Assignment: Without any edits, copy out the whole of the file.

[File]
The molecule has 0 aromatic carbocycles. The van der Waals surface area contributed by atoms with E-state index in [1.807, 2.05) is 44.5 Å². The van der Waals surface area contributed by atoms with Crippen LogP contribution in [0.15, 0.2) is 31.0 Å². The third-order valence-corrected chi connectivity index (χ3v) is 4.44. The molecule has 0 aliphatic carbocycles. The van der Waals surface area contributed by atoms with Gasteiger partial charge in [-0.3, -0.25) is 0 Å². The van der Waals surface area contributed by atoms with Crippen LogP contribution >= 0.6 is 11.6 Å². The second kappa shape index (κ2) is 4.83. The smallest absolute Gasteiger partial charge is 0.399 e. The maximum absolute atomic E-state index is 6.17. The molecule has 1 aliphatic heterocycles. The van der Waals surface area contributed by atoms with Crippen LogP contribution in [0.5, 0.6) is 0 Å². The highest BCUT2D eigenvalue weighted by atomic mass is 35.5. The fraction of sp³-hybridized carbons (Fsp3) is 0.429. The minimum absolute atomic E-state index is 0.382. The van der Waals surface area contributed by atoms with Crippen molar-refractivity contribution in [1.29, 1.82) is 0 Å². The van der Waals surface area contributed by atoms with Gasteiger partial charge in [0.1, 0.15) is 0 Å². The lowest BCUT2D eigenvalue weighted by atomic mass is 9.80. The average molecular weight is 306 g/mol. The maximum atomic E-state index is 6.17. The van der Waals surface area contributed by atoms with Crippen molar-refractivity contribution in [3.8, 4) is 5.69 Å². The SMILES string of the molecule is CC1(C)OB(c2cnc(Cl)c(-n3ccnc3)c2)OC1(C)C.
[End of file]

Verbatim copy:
The molecule has 0 aromatic carbocycles. The van der Waals surface area contributed by atoms with E-state index in [1.807, 2.05) is 44.5 Å². The van der Waals surface area contributed by atoms with Crippen LogP contribution in [0.15, 0.2) is 31.0 Å². The third-order valence-corrected chi connectivity index (χ3v) is 4.44. The molecule has 0 aliphatic carbocycles. The van der Waals surface area contributed by atoms with Gasteiger partial charge in [-0.3, -0.25) is 0 Å². The van der Waals surface area contributed by atoms with Crippen LogP contribution >= 0.6 is 11.6 Å². The second kappa shape index (κ2) is 4.83. The smallest absolute Gasteiger partial charge is 0.399 e. The maximum absolute atomic E-state index is 6.17. The molecule has 1 aliphatic heterocycles. The van der Waals surface area contributed by atoms with Crippen LogP contribution in [0.5, 0.6) is 0 Å². The highest BCUT2D eigenvalue weighted by atomic mass is 35.5. The fraction of sp³-hybridized carbons (Fsp3) is 0.429. The minimum absolute atomic E-state index is 0.382. The van der Waals surface area contributed by atoms with Crippen molar-refractivity contribution in [1.29, 1.82) is 0 Å². The van der Waals surface area contributed by atoms with Gasteiger partial charge in [0.1, 0.15) is 0 Å². The lowest BCUT2D eigenvalue weighted by atomic mass is 9.80. The average molecular weight is 306 g/mol. The maximum atomic E-state index is 6.17. The van der Waals surface area contributed by atoms with Crippen molar-refractivity contribution in [3.8, 4) is 5.69 Å². The SMILES string of the molecule is CC1(C)OB(c2cnc(Cl)c(-n3ccnc3)c2)OC1(C)C.